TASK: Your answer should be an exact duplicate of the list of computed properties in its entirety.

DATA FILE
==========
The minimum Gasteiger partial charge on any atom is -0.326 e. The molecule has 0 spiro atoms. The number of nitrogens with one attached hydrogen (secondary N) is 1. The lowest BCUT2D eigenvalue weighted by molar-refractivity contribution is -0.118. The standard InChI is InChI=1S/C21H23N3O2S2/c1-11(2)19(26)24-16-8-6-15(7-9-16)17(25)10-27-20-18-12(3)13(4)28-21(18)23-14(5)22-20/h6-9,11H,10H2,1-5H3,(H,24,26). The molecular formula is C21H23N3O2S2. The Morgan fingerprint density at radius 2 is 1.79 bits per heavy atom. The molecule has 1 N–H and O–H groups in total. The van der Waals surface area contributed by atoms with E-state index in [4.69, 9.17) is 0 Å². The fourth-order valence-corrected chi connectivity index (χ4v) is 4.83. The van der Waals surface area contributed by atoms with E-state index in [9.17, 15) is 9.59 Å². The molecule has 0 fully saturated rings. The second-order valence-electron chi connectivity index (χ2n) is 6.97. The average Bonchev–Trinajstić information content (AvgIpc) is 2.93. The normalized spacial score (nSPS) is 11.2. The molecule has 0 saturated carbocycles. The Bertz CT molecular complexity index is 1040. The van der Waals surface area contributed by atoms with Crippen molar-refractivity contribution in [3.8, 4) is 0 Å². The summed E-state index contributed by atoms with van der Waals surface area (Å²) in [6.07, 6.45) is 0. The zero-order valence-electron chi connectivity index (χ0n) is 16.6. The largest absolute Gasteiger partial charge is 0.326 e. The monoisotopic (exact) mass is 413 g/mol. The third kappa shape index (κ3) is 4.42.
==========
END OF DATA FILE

The minimum Gasteiger partial charge on any atom is -0.326 e. The molecule has 0 spiro atoms. The number of nitrogens with one attached hydrogen (secondary N) is 1. The lowest BCUT2D eigenvalue weighted by molar-refractivity contribution is -0.118. The standard InChI is InChI=1S/C21H23N3O2S2/c1-11(2)19(26)24-16-8-6-15(7-9-16)17(25)10-27-20-18-12(3)13(4)28-21(18)23-14(5)22-20/h6-9,11H,10H2,1-5H3,(H,24,26). The molecular formula is C21H23N3O2S2. The Morgan fingerprint density at radius 2 is 1.79 bits per heavy atom. The molecule has 1 N–H and O–H groups in total. The van der Waals surface area contributed by atoms with E-state index in [4.69, 9.17) is 0 Å². The fourth-order valence-corrected chi connectivity index (χ4v) is 4.83. The van der Waals surface area contributed by atoms with E-state index in [9.17, 15) is 9.59 Å². The molecule has 0 fully saturated rings. The second-order valence-electron chi connectivity index (χ2n) is 6.97. The average Bonchev–Trinajstić information content (AvgIpc) is 2.93. The normalized spacial score (nSPS) is 11.2. The molecule has 0 saturated carbocycles. The Bertz CT molecular complexity index is 1040. The van der Waals surface area contributed by atoms with Crippen molar-refractivity contribution in [3.8, 4) is 0 Å². The summed E-state index contributed by atoms with van der Waals surface area (Å²) in [6.07, 6.45) is 0. The zero-order valence-electron chi connectivity index (χ0n) is 16.6. The largest absolute Gasteiger partial charge is 0.326 e. The monoisotopic (exact) mass is 413 g/mol. The third kappa shape index (κ3) is 4.42.